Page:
On Sunday, President Trump made headlines for making an unannounced stopover at McLean Bible Church, a large church in Northern Virginia just west of Washington D.C.
And, as usual, many of those headlines were wrong.
It was there at McLean Bible, near the end of the congregation’s afternoon worship service, that Pastor David Platt escorted the president on stage and prayed over him, asking God to grant Trump wisdom and grace before praying the same for leaders of Congress and other elected officials across the nation.
It was, as far as prayers go, about as Biblically based and God-centered as you can get, never once focusing on Trump, his politics, or his policies. If you don’t believe me, you can read the full thing here, or watch:
WATCH: Trump prays at the McLean Bible Church with Pastor David Platt in the wake of the Virginia Beach mass shooting pic.twitter.com/cpqs7efVYg— TicToc by Bloomberg (@tictoc) June 2, 2019
Platt later addressed his Vienna-based church’s congregation in an open statement published to the church’s website, explaining why he’d decided to pray over President Trump while acknowledging that, given the wide spectrum of political and personal beliefs throughout the church, some members might have been caught off-guard seeing the 45th president on their sanctuary’s stage with no notice. Platt explained he didn't know Trump was even coming until after he'd preached his sermon, and that he'd been told the president was waiting backstage and had asked for the church to pray for him - a request Platt granted on the spot.
But in a clear effort to spin the narrative away from a Christian minister praying a humble prayer over the president, some liberal media outlets – and even a few others like the Washington Times, who took the bait – reported Platt had “apologized” for praying for Trump. The headlines sparked outrage on Twitter, prompting some to accuse Platt of caving to the liberal mob and even a few to suggest he should step down from the pulpit.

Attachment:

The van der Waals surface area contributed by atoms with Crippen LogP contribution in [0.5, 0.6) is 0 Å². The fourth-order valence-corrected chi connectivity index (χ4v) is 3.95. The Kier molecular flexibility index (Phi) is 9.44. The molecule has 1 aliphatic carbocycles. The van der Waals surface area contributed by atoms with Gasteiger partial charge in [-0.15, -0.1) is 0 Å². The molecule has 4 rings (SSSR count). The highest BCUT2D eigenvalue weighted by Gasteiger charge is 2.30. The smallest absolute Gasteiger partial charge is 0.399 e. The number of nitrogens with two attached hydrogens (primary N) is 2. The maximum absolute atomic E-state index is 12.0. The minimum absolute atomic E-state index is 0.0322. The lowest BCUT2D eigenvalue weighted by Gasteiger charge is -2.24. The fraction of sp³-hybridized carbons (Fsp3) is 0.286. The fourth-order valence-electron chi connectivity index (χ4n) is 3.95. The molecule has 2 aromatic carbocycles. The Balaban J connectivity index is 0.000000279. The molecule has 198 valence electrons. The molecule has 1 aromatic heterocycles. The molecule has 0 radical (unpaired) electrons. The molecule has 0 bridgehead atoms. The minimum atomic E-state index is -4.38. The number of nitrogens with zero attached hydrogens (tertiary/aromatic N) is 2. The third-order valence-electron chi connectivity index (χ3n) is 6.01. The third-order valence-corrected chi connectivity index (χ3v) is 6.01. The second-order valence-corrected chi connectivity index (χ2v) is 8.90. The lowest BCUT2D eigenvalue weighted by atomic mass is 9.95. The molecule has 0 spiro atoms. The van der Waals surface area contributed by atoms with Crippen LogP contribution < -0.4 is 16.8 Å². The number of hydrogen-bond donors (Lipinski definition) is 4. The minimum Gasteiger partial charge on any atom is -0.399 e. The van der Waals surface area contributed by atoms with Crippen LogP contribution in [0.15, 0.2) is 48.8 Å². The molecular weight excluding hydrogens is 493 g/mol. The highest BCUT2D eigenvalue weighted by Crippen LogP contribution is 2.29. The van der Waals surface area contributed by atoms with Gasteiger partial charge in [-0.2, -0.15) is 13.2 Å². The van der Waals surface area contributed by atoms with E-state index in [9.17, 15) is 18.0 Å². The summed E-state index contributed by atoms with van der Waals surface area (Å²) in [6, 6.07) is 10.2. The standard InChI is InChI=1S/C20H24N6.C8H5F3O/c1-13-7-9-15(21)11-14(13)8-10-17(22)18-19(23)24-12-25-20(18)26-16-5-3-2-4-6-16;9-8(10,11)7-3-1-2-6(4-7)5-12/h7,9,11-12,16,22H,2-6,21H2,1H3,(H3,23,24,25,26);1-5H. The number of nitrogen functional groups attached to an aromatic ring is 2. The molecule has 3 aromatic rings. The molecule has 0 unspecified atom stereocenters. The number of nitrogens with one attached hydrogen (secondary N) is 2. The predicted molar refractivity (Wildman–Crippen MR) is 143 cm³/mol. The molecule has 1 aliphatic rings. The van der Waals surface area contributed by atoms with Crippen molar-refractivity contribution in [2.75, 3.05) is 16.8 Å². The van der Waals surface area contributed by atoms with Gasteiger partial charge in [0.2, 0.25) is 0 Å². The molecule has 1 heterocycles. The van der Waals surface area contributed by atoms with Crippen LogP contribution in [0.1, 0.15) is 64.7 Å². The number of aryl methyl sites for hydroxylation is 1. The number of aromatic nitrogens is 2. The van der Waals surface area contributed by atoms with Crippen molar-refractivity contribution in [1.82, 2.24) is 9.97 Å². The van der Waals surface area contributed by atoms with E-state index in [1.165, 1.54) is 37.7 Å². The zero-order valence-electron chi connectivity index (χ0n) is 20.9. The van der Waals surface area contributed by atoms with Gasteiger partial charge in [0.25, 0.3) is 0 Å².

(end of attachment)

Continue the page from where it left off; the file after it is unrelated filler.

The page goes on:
Except that Platt never apologized. In fact, he did quite the opposite, defending his decision using Scripture:
“Based on [1 Timothy 2:1-6], I know that it is good, and pleasing in the sight of God, to pray for the president. So in that moment, I decided to take this unique opportunity for us as a church to pray over him together. My aim was in no way to endorse the president, his policies, or his party, but to obey God’s command to pray for our president and other leaders to govern in the way this passage portrays.”
“I wanted to share all of this with you in part because I know that some within our church, for a variety of valid reasons, are hurt that I made this decision. This weighs heavy on my heart,” Platt acknowledged. “I love every member of this church, and I only want to lead us with God’s Word in a way that transcends political party and position, heals the hurts of racial division and injustice, and honors every man and woman made in the image of God. So while I am thankful that we had an opportunity to obey 1 Timothy 2 in a unique way today, I don’t want to purposely ever do anything that undermines the unity we have in Christ."
Platt added that during his brief time with Trump backstage, “one of our other pastors and I spoke the gospel in a way that I pray was clear, forthright, and compassionate,” asking the McLean family to “pray with me for gospel seed that was sown today to bear fruit in the president’s heart.”
Nowhere in his lengthy statement did Platt express regret for having prayed for Trump, admit he’d done anything wrong, or apologize for asking that God bless the nation’s highest elected official with wisdom.
Nor should he.
Politico ultimately retracted their original story that had described Platt as having “apologized” for his prayer, replacing it with a new version that claims he simply “explained” to his church why he’d made his decision.
Any other outlets who care about journalistic integrity should do the same.